A Qt cross-platform web browser.
Brave is a web browser that uses components from Chrome to build a more security-conscious browser which also has an alternate advertising mechanism with revenue sharing.
Like Chrome, it's missing fundamental things.
A web browser by Google, designed to be fast and perfectly willing to sacrifice features.
I'm only using this for roll20.net compatibility.
- Properly titled Google Chrome
Other browsers are built with some of Chrome's open source components:
A console web browser included with most Linux distributions.
It's shit, though.
I have a note that says a page can be downloaded from the commandline with lynx (just like wget).
Web browsers do too much.
Many of their features can be replaced with specialized software which does the job better.
A very good browser. Newer addons targeting the latest Firefox which are addicted to its new interface will not work with Pale Moon, since Pale Moon lacks that interface. Older addons or proper UI-agnostic addons will work fine.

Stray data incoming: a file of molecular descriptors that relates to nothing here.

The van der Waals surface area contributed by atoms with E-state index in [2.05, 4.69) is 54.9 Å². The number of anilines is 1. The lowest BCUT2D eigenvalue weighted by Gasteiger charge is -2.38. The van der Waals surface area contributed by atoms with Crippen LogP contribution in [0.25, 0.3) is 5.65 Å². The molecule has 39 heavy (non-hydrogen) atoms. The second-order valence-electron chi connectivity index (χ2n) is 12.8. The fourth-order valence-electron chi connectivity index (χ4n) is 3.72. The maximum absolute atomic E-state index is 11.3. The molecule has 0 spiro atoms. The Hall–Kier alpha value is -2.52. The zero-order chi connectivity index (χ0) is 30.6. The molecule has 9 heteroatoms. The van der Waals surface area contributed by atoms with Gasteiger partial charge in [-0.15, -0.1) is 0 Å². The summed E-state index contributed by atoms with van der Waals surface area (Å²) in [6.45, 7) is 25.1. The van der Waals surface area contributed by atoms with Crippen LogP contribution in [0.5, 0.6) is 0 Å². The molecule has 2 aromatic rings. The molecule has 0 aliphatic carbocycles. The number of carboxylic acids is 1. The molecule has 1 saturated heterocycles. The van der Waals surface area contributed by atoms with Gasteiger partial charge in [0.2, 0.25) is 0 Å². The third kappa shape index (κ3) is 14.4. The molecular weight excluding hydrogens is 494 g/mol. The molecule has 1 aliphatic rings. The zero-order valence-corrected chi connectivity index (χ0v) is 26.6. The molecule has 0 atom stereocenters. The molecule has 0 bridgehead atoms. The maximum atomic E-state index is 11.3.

A semi-light web browser. It's been creeping in as many features as possible over the years.
An all-in-one internet application suite.
A web browser compiled from the released source of Google Chrome.
It's simplicity is overdone to the point of losing functionality. Some of its preferences are so wrong that I can't use it, and because it's inflexible I can't fix their mistakes.
I switched to Pale Moon.
Tor can be thought of like a secure proxy.
I experimented with it during my research on Replacing Firefox.
UPDATE: Tor has been subverted for some time.
I know when and how, with confirmation, but not by whom.
It must not be used for high-level security requirements (governmental, military, international) and probably even mid-level requirements (corporate, police). Little people using it as a proxy are fine.
Don't do anything illegal with it if you're within three degrees of a Bad Guy. So.. don't use it for anything illegal. Remember that PRISM records everything, so that, once flagged, you can be found retroactively guilty (even by association) for past internet usage.